I will post more here when we are up and running

  10. Just a bit confused. Is it only if you have a wordpress.com blog that you’re not allowed ads? But if you’re running wordpress on your own domain/hosting e.g. as on blogpreston.co.uk then it’s okay to take advertising?

    Ed

  11. This touches on both Warren’s post and your second suggestion of a business directory. At alderleyedge.com we are keen on getting users to register – it allows us to develop a relationship and periodically draw them back to the site with email newsletters. In return we also provide access to a few things non-members can’t access.

    We also have on the site a business directory where businesses are listed for free. Going forward we are looking at providing a business membership which we will charge for that will provide a number of benefits. Ideas include allowing them to enhance their listing (photos, videos, marketing blurb), promote special offers to members, respond to user reviews (in context on the site) etc. You could also give them access to an exclusive business forum – sort of a virtual local business group. Also having a business only membership group helps segment your audience and gives you the ability to provide very targeted advertising to B2B businesses.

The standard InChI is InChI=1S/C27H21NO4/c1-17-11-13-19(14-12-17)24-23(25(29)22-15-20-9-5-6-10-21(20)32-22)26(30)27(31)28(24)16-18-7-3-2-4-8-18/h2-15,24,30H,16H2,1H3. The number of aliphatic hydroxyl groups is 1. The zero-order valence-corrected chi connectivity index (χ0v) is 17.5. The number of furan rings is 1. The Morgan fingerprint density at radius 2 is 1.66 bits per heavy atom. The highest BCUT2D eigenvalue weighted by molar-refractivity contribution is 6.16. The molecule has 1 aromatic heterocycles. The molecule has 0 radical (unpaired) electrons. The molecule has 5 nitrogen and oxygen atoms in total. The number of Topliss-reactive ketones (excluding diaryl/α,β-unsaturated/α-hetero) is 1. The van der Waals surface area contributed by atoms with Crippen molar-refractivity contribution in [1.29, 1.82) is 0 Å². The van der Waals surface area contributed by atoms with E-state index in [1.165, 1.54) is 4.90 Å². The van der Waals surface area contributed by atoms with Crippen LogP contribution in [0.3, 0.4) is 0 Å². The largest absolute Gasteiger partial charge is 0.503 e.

A second suggestion that could generate some revenue is local market research.

  12. Classifieds is perfect fit for hyperlocal sites. You could argue that finding out about an upcoming event or a house round the corner coming onto the market is news in itself. I’m the General Manager of http://www.oodle.co.uk, the UK’s largest index of classifieds content. We’d love to work with local sites to

    1. Enhance their local content with ours via our API (http://developer.oodle.com) or widgets

    2. Provide a new revenue stream for these sites by sharing the money we make from the clicks to our listings

    If anyone is interested feel free to email me at duncan@corp.oodle.com

  13. Hi Duncan

    Oodle sounds interesting but your website implies a minimum of 10000 referalls a month to qualify for the affiliate program.

    That sounds like a lot for a hyperlocal site.

  14. Oodle is something I’ve already looked at Duncan. I may be in touch about that API soon to develop something for WordPress – unless there’s already something out there you know of?

  15. Great list, Phil.

    This is why I love hyperlocal journalism. There are no rules. As I said to someone else, it’s a blank canvas.

    It just takes a touch of creativity and some initiative, and you’re laughing.

    There’s a lot of opportunity and I can’t wait to see HLJ evolve.